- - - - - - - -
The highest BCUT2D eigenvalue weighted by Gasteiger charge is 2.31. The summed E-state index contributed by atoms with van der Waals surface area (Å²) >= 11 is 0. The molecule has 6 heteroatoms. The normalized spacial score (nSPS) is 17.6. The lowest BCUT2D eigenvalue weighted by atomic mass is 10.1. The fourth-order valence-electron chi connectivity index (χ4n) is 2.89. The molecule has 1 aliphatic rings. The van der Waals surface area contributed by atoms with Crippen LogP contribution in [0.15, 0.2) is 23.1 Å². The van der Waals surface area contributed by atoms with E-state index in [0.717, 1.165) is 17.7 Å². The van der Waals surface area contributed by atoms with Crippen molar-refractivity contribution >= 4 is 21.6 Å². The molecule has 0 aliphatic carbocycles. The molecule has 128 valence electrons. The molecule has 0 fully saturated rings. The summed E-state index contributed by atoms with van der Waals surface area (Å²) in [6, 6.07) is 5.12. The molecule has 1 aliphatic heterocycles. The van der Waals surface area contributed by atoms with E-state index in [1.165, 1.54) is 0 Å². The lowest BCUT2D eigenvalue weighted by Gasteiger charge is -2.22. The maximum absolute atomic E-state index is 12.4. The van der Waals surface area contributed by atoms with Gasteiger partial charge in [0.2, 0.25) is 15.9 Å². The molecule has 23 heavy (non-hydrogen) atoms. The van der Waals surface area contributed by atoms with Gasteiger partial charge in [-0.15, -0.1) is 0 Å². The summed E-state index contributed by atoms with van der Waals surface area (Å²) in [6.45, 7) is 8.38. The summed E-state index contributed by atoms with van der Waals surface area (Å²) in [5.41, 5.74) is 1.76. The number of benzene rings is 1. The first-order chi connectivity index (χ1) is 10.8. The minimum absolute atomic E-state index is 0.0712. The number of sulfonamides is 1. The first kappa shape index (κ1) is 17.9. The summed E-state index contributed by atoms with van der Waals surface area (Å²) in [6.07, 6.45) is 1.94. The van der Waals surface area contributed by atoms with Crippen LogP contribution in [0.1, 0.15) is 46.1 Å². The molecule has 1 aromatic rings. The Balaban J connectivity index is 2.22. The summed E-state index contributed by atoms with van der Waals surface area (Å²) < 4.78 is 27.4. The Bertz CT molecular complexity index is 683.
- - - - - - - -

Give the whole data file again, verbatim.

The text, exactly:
The highest BCUT2D eigenvalue weighted by Gasteiger charge is 2.31. The summed E-state index contributed by atoms with van der Waals surface area (Å²) >= 11 is 0. The molecule has 6 heteroatoms. The normalized spacial score (nSPS) is 17.6. The lowest BCUT2D eigenvalue weighted by atomic mass is 10.1. The fourth-order valence-electron chi connectivity index (χ4n) is 2.89. The molecule has 1 aliphatic rings. The van der Waals surface area contributed by atoms with Crippen LogP contribution in [0.15, 0.2) is 23.1 Å². The van der Waals surface area contributed by atoms with E-state index in [0.717, 1.165) is 17.7 Å². The van der Waals surface area contributed by atoms with Crippen molar-refractivity contribution >= 4 is 21.6 Å². The molecule has 0 aliphatic carbocycles. The molecule has 128 valence electrons. The molecule has 0 fully saturated rings. The summed E-state index contributed by atoms with van der Waals surface area (Å²) in [6, 6.07) is 5.12. The molecule has 1 aliphatic heterocycles. The van der Waals surface area contributed by atoms with E-state index in [1.165, 1.54) is 0 Å². The lowest BCUT2D eigenvalue weighted by Gasteiger charge is -2.22. The maximum absolute atomic E-state index is 12.4. The van der Waals surface area contributed by atoms with Gasteiger partial charge in [0.2, 0.25) is 15.9 Å². The molecule has 23 heavy (non-hydrogen) atoms. The van der Waals surface area contributed by atoms with Gasteiger partial charge in [-0.15, -0.1) is 0 Å². The summed E-state index contributed by atoms with van der Waals surface area (Å²) in [6.45, 7) is 8.38. The summed E-state index contributed by atoms with van der Waals surface area (Å²) in [5.41, 5.74) is 1.76. The number of benzene rings is 1. The first-order chi connectivity index (χ1) is 10.8. The minimum absolute atomic E-state index is 0.0712. The number of sulfonamides is 1. The first kappa shape index (κ1) is 17.9. The summed E-state index contributed by atoms with van der Waals surface area (Å²) in [6.07, 6.45) is 1.94. The van der Waals surface area contributed by atoms with Crippen LogP contribution in [0.1, 0.15) is 46.1 Å². The molecule has 1 aromatic rings. The Balaban J connectivity index is 2.22. The summed E-state index contributed by atoms with van der Waals surface area (Å²) < 4.78 is 27.4. The Bertz CT molecular complexity index is 683.